Fashion and portrait photographer Sophie Elgort knows that music sets the mood—on set and off. While she’s shooting, she keeps the vibe chill and creative. To relax, she goes for classical. And when spending time with her young daughter, she lets loose with musicals and sing-alongs. Appropriately, the playlist she put together for New York Fashion Week (NYFW) is an eclectic, intriguing collection that spans many genres.
This year at NYFW, Sophie will be behind the camera, and she’ll also be directing others on how to capture the catwalk. For the past few seasons, Sophie has been taking Through Our Lens fellows to NYFW to experience and photograph the shows first hand. We sat down with the photographer to learn more about the organization as well as the role of music in her work.
Before we get to the music, talk about your work with Through Our Lens.
My good friend Carolyn Pride and I started Through Our Lens with the goal of promoting more inclusion in the fashion industry by empowering young women from different backgrounds to explore careers behind the camera. Our program provides high school-age girls from underserved communities who are passionate about photography with the skills, tools, and access they need to succeed in the industry. Our first session, on September 7, brings the girls to experience and take pictures at NYFW.
What genres or artists do you play as your inspiration while you’re gearing up for a shoot?
If I’m photographing a musician, I definitely listen to their music as research. Otherwise, I like to listen to music that inspires me and brings out creativity without being too distracting—artists like the bird and the bee, Brazilian Girls, Chairlift, Gipsy Kings, Getz / Gilberto, Buena Vista Social Club, and The xx. I also go for music that makes me feel confident and powerful. Recently, I’ve been listening to Beyoncé‘s Homecoming album all the way through.
How about the music when you’re in the studio? What kind of music maintains the vibe you’ve set and keeps the momentum going?
I like to play a scattering of songs people know and love when we’re setting up, and in hair and makeup, so as to create a chill, fun vibe. When we start shooting, I always ask the subjects if they have something specific they want to hear—and most of the time the answer is Beyoncé. Other go-to’s are James Brown, Prince, David Bowie, Stevie Wonder, and some pre-made playlists I have ready to go.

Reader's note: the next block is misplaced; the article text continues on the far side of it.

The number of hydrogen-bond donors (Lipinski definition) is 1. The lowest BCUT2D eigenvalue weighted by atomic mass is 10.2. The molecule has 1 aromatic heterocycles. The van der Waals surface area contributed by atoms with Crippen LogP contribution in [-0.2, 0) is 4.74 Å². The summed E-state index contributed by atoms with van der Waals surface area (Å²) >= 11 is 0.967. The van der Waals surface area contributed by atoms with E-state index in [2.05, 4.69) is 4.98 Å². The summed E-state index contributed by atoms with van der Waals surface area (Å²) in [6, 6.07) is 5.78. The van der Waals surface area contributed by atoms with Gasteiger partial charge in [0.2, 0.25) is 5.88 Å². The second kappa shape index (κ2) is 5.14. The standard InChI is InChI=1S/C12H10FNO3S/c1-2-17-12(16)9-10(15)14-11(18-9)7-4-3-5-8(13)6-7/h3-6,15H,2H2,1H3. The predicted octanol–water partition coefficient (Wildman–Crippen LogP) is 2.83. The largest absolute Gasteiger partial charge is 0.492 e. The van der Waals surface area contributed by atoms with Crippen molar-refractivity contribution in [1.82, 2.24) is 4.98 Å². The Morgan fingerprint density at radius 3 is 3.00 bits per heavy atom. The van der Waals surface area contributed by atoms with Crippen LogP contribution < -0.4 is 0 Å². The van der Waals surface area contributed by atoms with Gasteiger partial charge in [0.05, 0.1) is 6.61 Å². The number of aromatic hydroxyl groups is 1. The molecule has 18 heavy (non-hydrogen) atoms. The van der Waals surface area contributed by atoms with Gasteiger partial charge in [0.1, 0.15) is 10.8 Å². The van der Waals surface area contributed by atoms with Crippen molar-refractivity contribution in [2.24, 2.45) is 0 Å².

After the shoot, when I’ve had music playing all day, I need a complete change of pace. The only thing I want to hear is classical music. I played classical piano growing up, so some of my favorite pieces are the Chopin Ballades (especially No. 1 and No. 4).
Do you approach working with musicians differently than other subjects?
Like with everyone else, I’m sure to ask what they want to listen to—and I love hearing what they like to listen to that’s not their own. A while back, I was assisting on a set with a really famous musician and I was in charge of playing the music. I asked her what she wanted to hear, and she requested “Suavemente” by Elvis Crespo on repeat. I thought it was such a cool choice, and it’s been one of my favorite tracks ever since. (I included it on my NYFW playlist.)
What kinds of music do you play with your daughter? Is she showing an affinity for any particular artists or genres yet?
We play music all the time at home with my daughter and also sing constantly. At one and a half, she already knows tons of songs. We hear her in the morning in her crib singing, which is one of my favorite things. As much as we expose her to lots of music, she really does love Mother Goose Club Sings Nursery Rhymes. I play the guitar, so I’ll play and sing them for her, and she sings along and dances around. She also loves the songs from Sing and The Sound of Music.
What podcasts are you listening to?
Right now, I’m mostly listening to NPR’s How I Built This, SkimmThis, and A Drink with James. I am also a substitute co-host on Moms Got This, and I have a weekly podcast coming out called Two Aging Millennials with my friend Nneya Richards. We’ll be discussing current events, pop culture, and life as an (aging!) millennial. That will launch early September.